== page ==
WASHINGTON, Feb. 24, 2015 – Success in future armed conflict boils down to ensuring the capabilities put in place today can match the threats of the future, deputy commanding general for futures, U.S. Army Training and Doctrine Command, said here today.
Twenty sergeants major will soon have an opportunity to teach the next generation of sergeants major through a fellowship program at the U.S. Army Sergeants Major Academy at Fort Bliss, Texas, worth $27,000 per student.
Is that a Boeing 707 out on a military flight line? I thought those aircraft had been retired years ago. This may be the thought running through your head when you see the old bird that made it’s first flight more than 57 years ago, which Boeing stopped manufacturing 35 years ago.
Army training must become more agile and adaptive to prepare units and leaders for tomorrow’s challenges, Brig. Gen. Joseph M. Martin said.Martin, the deputy commanding general of the Combined Arms Center – Training, addressed 250 Army and industry leaders on Feb. 5 at the Force 2025 Realistic Training Industry Forum at Fort Leavenworth. He said Army leaders recently studied training, and found strengths and weaknesses.
Gen. Hulusi Akar, commander of Turkish Land Forces, discusses U.S. Army Training and Doctrine Command’s role and mission with Lt. Gen. Kevin Mangum, TRADOC deputy commanding general, during Akar’s visit to TRADOC headquarters Jan. 28. As the Turkish chief of staff of the Army counterpart, Akar also received an overview from the U.S. Army Center for Initial Military Training and a briefing on the new Army Operating Concept. Discussions included the importance the U.S. Army places on officer and noncommissioned officer education systems. Akar also received a demonstration from TRADOC’s Training Brain Operations Center on how the organization uses intelligence and operations databases to replicate the complexity of the operating environment. This replication allows TBOC to provide support to pre-deployment exercises and realistic, high fidelity home-station training. (U.S. Army photo by Rodney E. Speed)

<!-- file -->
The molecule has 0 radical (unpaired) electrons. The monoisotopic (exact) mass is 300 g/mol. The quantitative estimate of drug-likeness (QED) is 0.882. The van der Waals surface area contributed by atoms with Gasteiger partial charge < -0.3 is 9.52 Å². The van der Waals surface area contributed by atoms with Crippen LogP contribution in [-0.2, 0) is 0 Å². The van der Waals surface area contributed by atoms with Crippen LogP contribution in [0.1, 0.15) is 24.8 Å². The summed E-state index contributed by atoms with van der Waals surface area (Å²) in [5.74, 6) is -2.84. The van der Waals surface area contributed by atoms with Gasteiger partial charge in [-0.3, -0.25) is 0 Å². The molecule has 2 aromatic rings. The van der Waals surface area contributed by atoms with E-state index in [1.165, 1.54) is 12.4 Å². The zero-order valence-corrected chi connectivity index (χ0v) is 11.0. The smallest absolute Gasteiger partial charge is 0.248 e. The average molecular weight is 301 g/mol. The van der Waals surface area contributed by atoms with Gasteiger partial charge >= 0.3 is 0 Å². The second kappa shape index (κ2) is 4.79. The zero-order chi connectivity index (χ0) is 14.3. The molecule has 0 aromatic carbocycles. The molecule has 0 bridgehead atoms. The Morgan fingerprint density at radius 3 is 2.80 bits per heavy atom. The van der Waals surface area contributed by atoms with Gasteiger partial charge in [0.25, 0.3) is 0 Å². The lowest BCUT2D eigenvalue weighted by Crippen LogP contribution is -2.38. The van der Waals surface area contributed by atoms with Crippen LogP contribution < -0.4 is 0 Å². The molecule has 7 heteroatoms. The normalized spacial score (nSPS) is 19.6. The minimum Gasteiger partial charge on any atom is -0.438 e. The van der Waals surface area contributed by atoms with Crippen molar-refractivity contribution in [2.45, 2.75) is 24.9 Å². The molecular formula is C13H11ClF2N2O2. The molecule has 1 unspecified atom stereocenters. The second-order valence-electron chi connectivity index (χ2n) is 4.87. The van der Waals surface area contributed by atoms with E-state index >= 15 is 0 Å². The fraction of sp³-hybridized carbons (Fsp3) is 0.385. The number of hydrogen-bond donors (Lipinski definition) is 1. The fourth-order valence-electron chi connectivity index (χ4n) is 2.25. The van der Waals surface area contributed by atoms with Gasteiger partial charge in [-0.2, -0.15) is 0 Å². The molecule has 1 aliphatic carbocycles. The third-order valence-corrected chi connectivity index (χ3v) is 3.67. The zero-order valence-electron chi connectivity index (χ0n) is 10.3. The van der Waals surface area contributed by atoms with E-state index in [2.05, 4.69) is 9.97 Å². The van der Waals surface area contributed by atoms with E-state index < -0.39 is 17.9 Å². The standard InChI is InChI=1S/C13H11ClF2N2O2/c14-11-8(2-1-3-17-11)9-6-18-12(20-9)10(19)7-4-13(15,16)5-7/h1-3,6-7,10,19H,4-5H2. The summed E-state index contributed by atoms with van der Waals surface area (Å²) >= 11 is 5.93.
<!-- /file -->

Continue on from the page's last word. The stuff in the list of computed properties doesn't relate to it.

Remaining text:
FORT BELVOIR, Va. (Feb. 4, 2015) — The Army’s Rapid Equipping Force, or REF, created in 2002 to more quickly meet the materiel needs of commanders operating in Afghanistan, was officially transferred, Jan. 30, to the Army Training and Doctrine Command, also known as TRADOC.
Lt. Gen. Kevin W. Mangum, deputy commanding general of TRADOC, presided over the REF patch ceremony at Fort Belvoir, signaling the organization’s transition from Headquarters Department of the Army to TRADOC. REF Soldiers and civilian employees now officially report to TRADOC.
“The Army leadership’s decision to maintain the REF and assign it to TRADOC is an important one,” Mangum said. “It signals a clear recognition of the awesome capability and amazing potential inherent in this small, but powerful, organization.”
The REF identifies and equips emerging technologies to provide the Army flexibility and addresses urgent materiel gaps for the more than 140,000 Soldiers deployed to 150 nations worldwide. The move to TRADOC better positions the organization to identify nonstandard technologies that may be appropriate for wider fielding.
“What you have proven to be able to do, you will continue to do,” Mangum said. “The opportunity we all have now is to look at the solutions you develop, and more readily determine whether or not we field them to the larger Army.”
The ceremony comes exactly one year after former Undersecretary Joseph W. Westphal named the REF as an enduring Army capability. This transition is more than eight months ahead of schedule.
“In the past year, we’ve executed many milestones that allowed this transition to happen, and I am extremely proud of the results,” said Col. Steven Sliwa, REF director. “We’ve expanded partnerships and become a more transparent organization. Most importantly, throughout all of the hard work that allowed this transition to happen, the REF continued to support warfighters in Afghanistan, in Iraq, in the Horn of Africa, in Korea and other places around the globe.”
The REF will remain on Fort Belvoir, co-located with the Program Executive Office Soldier, or PEO, to allow for continued close coordination.
“The REF has provided unprecedented capability to our Soldiers and Army units, a capability that has provided overmatch over our adversaries and saved Soldier’s lives,” said Brig. Gen. Brian P. Cummings, commander of PEO Soldier. PEO Soldier provides REF its project manager, milestone decision authority, and acquisition oversight.
Today, REF also maintains two forward operating centers, one at Bagram Airfield and one in Kuwait, where operations personnel collect requirements and issue nonstandard equipment to Soldiers.